Peter managed to locate at least the prospect of a shop in an abandoned barn tucked into the hills near Bent Mountain. After adding insulation and updating the wiring, it served him well, as it still does today. “Soon, I was making custom furniture for people down in the Roanoke Valley.” Peter says. “I learned how to do whatever was necessary to get a job done. I did some oriental pieces, Danish styles, some contemporary. Looking back, what I learned from the experience was that no matter what, the form really does follow the function.”
In today’s craft market, Peter’s puzzles have made quite a mark. There’s not anything like them. However, if it weren’t for his brief stint as a patternmaker, his puzzles might never have been. Peter recalls: “After a while, I started doing craft fairs with my furniture, and added turned bowls to my line – I kept thinking of things that would sell better. I tried cutting boards, then band-sawn boxes, early American quilt racks and blanket chests. I needed something that was affordable, functional, yet one-of-a-kind. It was slow. I was making a living, but little was going in the bank. Then down the line somewhere it came to me: puzzles. And the thought really went back to when I was a patternmaker. We worked with 12-inch square blocks of 8/4 mahogany, and cut most of it on the bandsaw. For fun, I used to make these squiggly puzzle blocks. I puzzled them up end to end, then turned them on their side and puzzled them again. It was really interesting.”
From his furniture making, Peter has accumulated lots of scrap wood, and like all woodworkers, he hated to throw it away - especially when much of it was exotic wood. As he remembers it, Peter decided to incorporate the puzzling process with his scrap wood. “Then I thought of turning the wood 90 degrees after each cut, and it made the process all the more interesting. So my first puzzled creature came from a 1x1x24 piece of wood I had. After I started cutting it up on the bandsaw, it sort of looked like a snake,” he continues. “With the next one, I shaped the head and found out that I could really make it look like a snake. Then it became a matter of applying the technique to different animals, fish and reptiles. I soon found out that at craft fairs the puzzled creatures outsold my other stuff. I’ve been at it ever since.”
“Puzzling is such a fascinating process. It really looks harder than it is,” say Peter. “It takes me about 30 minutes to puzzle out on the bandsaw my biggest piece, the 5-foot anaconda. But at craft fairs, no one believes that it takes so little time. I end up telling them it takes an hour.”
How does Peter do it? In his shop, the process goes quickly when he gets his hands on the wood. “The piece has to be shaped and sanded first, because it would be very difficult to shape after the pieces were cut,” he notes. Stepping up to the bandsaw, the craftsman places a 24-inch long cocobolo snake on the table. He points the wooden reptile’s head toward the saw’s 1/8-inch blade (with 14 teeth per inch) and turns on the machine. Deftly, his hands direct the wood into the blade. “With the snake on its stomach, I make the first squiggle cut,” says Peter. “Then, I turn it on its side to make the cut that frees the first piece. I work from head to tail all the way down, that’s my technique for all of my designs. And I don’t first draw a pattern on the wood. I cut by eye, always making the next cut relate to the one before. No two cuts can ever be the same.” After Peter has puzzled a piece, he drills through its head (or leading piece of the puzzle) to allow the insertion of a small dowel, which usually serves as the eyes. This locks the puzzle’s pieces together. Then, all it takes is a light touch of 120-grit sandpaper to knock off any wood fibers raised by the bandsaw blade. Next, the creature gets two coats of clear tung oil on it’s surface. He leaves the exposed wood inside the cuts unfinished because any later movement won’t interfere with the creature’s loose joints. “There’s nothing critical here to protect,” says Peter.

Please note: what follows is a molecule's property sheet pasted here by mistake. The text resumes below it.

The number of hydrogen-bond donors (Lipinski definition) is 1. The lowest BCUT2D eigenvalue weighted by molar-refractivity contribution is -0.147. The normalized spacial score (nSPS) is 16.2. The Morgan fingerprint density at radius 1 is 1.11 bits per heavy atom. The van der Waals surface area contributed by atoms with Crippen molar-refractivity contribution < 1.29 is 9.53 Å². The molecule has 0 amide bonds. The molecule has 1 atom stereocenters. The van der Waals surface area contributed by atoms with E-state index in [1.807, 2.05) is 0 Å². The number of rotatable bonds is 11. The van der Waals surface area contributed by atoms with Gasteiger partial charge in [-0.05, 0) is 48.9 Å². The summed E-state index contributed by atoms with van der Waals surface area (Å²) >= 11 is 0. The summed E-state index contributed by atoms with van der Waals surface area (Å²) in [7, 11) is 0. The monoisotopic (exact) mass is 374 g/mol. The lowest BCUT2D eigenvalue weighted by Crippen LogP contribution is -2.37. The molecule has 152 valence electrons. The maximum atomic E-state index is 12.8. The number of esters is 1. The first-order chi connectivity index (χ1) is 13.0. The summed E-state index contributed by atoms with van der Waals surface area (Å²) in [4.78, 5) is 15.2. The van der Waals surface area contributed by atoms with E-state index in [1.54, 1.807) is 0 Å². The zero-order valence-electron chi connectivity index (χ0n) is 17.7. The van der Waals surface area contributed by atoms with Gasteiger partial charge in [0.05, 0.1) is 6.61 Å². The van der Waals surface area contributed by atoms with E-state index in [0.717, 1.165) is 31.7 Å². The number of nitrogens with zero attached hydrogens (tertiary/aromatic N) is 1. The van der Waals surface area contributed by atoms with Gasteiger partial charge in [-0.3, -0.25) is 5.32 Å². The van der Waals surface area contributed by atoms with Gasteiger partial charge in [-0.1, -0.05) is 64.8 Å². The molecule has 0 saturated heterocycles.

More critical than the puzzle’s finishing, though, is Peter’s choice of wood. The stock must be well-seasoned or kiln-dried hardwood. Other than that, he has two criteria: the wood must be strong, of course. And it has to look right. “Part of the fun in making these puzzles is finding wood that matches and adds to their look. Open grained wood, such as oak, looks terrible. On the large rattlesnake, for instance, the zebra wood’s close grain and figure give it a natural appearance, even it it’s fanciful,” says Peter. “Whenever I find a neat wood that works, I add it to the line.”
The wood also has to fit the production process. “It has to do with the species’ cellular structure, not the density,” he explains. “Because it’s not so much the cutting, but the sanding. The wood can’t have a tendency to burn. Right now, the stock inventory includes walnut, cherry, paduak, zebrawood, cocobolo and leopardwood.”
Peter would like to bring his creatures, or at least their concept, to a larger scale. “How about huge puzzles as abstract sculptures for display? I might even open up a log and puzzle up half of it,” he says inquiringly. “Whatever I do, I know how design works with me – something else grows from working out an aspect of what I’m presently doing. What a puzzling future it’s going to be!”